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> But the fact that many American newspapers, for example, are blocked in Europe is certainly something to worry about.

They are not blocked. They have chosen to take their services offline because they don’t think changing their business model such that it no longer depends on aggressively tracking their users is worthwhile or cost-effective. Which is fine by me imho.






You must understand the economics. Newspapers have zero cash on hand these days, so their choice was to fire staff to allocate money for GDPR or not. Seeing how staff is at a minimum, that was the practical option. Result is equivalent to censorship. I'm surprised you don't find this a terrible outcome.

> Result is equivalent to censorship.

I don't agree that if a business chooses not to operate in a country, because it's unwilling to spend the money required to comply with the country's laws, that that is equivalent to censorship.

Another person's personal information is not protected speech.


I always viewed it as a transaction--go to the news site and read the news, in exchange they will sell data on what articles you're reading, etc.

I was fine with that transaction. In fact, I would rather have them sell my data instead of charging money.

Consumers have a choice on whether or not they want to go to these sites, it's not like they are forced to give away their personal information to news sites.

I would say the GDPR blocking news sites is a net negative because it denies consumers the choice to read news stories.


> I always viewed it as a transaction--go to the news site and read the news, in exchange they will sell data on what articles you're reading, etc.

And I always thought (back in my more naïve days) that I read the site in exchange for being advertised to. Point being, the exact details of the transaction were never shown to the visitors. GDPR fixes that by forcing companies to state the terms of this transaction explicitly, and actually ask the visitors if they're willing to participate in it.

GDPR isn't blocking any sites, it's only disallowing a very particular way of getting users to give up their data and then monetizing that data. Nobody is entitled to their business model working forever, and some companies prefer to shut off a large segment of their market instead of updating their business model. It's their choice.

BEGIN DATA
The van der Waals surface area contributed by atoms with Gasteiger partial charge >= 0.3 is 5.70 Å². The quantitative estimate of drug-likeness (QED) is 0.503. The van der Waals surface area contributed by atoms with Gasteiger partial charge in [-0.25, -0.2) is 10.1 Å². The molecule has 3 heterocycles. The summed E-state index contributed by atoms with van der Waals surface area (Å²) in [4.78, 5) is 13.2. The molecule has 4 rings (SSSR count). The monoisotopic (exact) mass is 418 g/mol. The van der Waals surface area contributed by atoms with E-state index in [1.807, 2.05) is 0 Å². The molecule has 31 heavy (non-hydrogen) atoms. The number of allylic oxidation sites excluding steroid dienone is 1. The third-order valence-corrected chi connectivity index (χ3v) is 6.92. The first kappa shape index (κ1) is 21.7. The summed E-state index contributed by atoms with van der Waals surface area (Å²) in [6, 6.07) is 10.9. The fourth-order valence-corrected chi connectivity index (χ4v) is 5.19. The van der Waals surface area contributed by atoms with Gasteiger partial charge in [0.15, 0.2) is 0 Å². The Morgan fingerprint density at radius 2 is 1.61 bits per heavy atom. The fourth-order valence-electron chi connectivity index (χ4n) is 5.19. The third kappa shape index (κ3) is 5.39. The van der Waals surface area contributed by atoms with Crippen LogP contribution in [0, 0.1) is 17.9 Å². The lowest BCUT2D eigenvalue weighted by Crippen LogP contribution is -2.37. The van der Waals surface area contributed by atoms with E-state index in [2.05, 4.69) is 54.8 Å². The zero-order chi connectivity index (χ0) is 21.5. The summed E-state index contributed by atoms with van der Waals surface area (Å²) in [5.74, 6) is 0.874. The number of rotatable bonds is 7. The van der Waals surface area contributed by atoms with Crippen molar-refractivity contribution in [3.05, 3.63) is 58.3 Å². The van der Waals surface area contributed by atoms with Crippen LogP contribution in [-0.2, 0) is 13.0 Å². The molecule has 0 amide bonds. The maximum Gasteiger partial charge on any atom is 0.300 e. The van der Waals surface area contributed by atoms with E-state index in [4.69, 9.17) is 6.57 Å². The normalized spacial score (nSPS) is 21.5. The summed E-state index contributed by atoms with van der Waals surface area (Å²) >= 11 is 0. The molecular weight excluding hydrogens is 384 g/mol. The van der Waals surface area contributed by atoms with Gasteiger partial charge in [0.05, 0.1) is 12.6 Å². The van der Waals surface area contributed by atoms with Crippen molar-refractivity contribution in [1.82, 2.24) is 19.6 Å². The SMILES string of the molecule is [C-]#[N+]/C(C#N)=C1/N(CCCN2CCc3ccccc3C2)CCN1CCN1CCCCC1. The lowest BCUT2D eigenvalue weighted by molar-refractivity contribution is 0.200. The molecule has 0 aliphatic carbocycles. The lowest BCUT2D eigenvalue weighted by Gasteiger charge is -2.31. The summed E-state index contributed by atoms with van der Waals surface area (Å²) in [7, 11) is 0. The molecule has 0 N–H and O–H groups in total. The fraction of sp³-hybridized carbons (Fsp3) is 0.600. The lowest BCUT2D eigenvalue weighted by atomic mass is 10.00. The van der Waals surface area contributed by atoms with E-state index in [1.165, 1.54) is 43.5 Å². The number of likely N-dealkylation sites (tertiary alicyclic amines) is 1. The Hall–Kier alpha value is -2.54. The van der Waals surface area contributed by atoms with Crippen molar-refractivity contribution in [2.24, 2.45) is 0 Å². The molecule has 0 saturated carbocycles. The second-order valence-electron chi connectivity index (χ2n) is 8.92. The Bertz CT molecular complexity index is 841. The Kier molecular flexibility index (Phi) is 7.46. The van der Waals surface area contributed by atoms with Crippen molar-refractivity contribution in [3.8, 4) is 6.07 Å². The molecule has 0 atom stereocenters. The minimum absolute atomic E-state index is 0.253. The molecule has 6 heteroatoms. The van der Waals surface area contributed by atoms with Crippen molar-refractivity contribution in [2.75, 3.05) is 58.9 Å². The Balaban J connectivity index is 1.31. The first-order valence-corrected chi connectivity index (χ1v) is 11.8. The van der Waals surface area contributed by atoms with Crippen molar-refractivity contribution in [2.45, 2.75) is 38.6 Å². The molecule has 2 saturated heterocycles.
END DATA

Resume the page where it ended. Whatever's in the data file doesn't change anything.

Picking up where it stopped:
Agree. There are ways to protect your data if that’s important to you. If I walk out in the middle of a freeway I should expect that I might be hit by a car rather — the EU instead says, “let’s ban freeways”.

No, EU says "let's put signs that point to where there are (previously invisible) freeways".* GDPR does not ban any practices, it just says that certain practices need to be communicated to and approved by the people affected by them.

*metaphors can get quite silly


I personally don't think that it is any government's business to regulate a company that is not inside its jurisdiction, I also don't think think it should be their prerogative to stop me from engaging and communicating with one just because they rightfully say that it's not their job to bend the knee to them. As an adult the EU is neither my parent nor my guardian.

>They are not blocked.

Self blocking in response to a law to avoid the penalties under the law is being blocked by the law.


Self-blocking instead of making one's business model compliant with the law is a choice. An alternative would be to update the business model.

That's all there is to it. GDPR isn't banning news sites, or other companies; it's banning a very particular set of antisocial business practices.


You’re muddying the waters. Just because someone doesn’t want to take on the compliance burden does not mean they have an antisocial business practice. What you’re saying does not logically follow.

It does, you just made an illogical connection. I didn't say that companies who self-block must necessarily have antisocial business practices. I only said that GDPR is banning those practices. I also said that companies have a choice between removing themselves from European market or adjusting their business model to be compliant.

> companies have a choice between removing themselves from European market or adjusting their business model to be compliant

The problem isn't only adjusting business models. It's proving you've adjusted your business model to twenty-eight EU regulators. If one of them misbehaves, you now have to wage a legal fight in a foreign jurisdiction. Against those costs and risks is a minimum required revenue. If that revenue doesn't exist, it doesn't make sense to serve that market. Regardless of your business model.


So if a law gives you a choice in how you choose to censor a work of literature, would it be the artist's self censoring and not an act of government censorship? Assuming we applied the same logic.



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